Another mitigation strategy is to engage in a careful "class action audit" of practices where plaintiffs' lawyers are already well versed - such as billing and collection practices - to identify and remediate likely trouble spots and lower a potential target's risk profile. There may also be opportunities to reflect in transaction documents the unique and individualized nature of a relationship.

Those facts - which might defeat commonality - would come out in litigation as the debate over commonality and typicality proceeds, but only after a suit has been filed. If those facts are reflected in the documents that define the transaction between the parties at the front end of a relationship, a plaintiff 's lawyer may choose to move on to review another potential case rather than step in to an expensive and troubling fight that the plaintiffs' lawyer knows is coming. So, a review of the documents that define the relationships between physicians and hospitals; care givers and patients; insureds and insurers, can identify both trouble spots and opportunities to build in favorable language (arbitration clauses, for example) in appropriate circumstances that will discourage class actions.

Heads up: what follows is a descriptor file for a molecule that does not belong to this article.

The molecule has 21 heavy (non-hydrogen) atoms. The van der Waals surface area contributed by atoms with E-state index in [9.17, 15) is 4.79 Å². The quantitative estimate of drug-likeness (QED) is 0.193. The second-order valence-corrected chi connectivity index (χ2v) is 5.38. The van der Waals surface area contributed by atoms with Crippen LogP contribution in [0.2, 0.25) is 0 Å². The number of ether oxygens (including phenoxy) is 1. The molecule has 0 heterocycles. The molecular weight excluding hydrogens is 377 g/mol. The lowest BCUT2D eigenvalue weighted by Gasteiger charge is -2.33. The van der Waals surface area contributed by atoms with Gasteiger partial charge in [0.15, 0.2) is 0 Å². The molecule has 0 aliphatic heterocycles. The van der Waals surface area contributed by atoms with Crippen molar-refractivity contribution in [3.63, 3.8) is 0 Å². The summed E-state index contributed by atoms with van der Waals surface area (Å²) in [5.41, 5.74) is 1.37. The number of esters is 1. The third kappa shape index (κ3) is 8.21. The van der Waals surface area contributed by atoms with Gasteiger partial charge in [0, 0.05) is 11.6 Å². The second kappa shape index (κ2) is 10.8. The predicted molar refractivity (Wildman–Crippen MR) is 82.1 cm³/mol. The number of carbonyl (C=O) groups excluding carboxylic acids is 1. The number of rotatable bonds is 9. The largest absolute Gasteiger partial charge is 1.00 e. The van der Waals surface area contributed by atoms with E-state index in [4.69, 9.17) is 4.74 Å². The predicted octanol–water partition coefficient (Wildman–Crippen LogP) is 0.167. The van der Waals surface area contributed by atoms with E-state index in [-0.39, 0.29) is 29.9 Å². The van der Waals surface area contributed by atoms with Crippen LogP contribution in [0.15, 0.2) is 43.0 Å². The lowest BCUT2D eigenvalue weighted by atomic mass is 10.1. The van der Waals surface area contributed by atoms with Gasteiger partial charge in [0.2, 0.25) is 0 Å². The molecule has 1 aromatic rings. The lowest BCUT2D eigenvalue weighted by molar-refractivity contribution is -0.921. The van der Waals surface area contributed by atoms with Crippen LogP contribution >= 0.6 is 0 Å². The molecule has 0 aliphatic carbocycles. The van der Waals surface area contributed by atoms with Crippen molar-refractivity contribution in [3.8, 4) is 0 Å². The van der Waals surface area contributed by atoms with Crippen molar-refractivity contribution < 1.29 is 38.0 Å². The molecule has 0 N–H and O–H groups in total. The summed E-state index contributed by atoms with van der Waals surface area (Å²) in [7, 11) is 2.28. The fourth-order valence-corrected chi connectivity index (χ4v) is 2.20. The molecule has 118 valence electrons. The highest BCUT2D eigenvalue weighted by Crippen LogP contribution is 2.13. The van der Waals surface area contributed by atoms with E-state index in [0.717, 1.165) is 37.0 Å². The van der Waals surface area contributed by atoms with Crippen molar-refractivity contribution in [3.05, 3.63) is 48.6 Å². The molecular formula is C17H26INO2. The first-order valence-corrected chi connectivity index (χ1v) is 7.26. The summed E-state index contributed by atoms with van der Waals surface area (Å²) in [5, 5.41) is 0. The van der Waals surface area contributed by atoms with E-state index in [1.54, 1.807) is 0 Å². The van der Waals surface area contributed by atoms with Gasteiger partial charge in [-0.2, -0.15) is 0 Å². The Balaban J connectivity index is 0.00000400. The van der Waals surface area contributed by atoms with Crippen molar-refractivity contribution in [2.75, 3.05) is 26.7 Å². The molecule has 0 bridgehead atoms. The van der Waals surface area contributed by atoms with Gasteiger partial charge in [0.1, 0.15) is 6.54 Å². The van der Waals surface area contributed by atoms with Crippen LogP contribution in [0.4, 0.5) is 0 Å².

The prerequisites for a class action - commonality, superiority, typicality - are also defenses. Understood, anticipated and planned for, these concepts can be used in a sophisticated litigation risk mitigation strategy. We are in the midst of a sea change in the healthcare regulatory landscape at both the state and federal level. With any shift in laws and regulations which impacts such a large population, class action litigation inevitably follows. Businesses in the healthcare space would be wise to examine their own practices now, before ending up on the wrong side of an expensive and disruptive class action.

Previously published in Becker's Hospital Review

The content of this article is intended to provide a general guide to the subject matter. Specialist advice should be sought about your specific circumstances.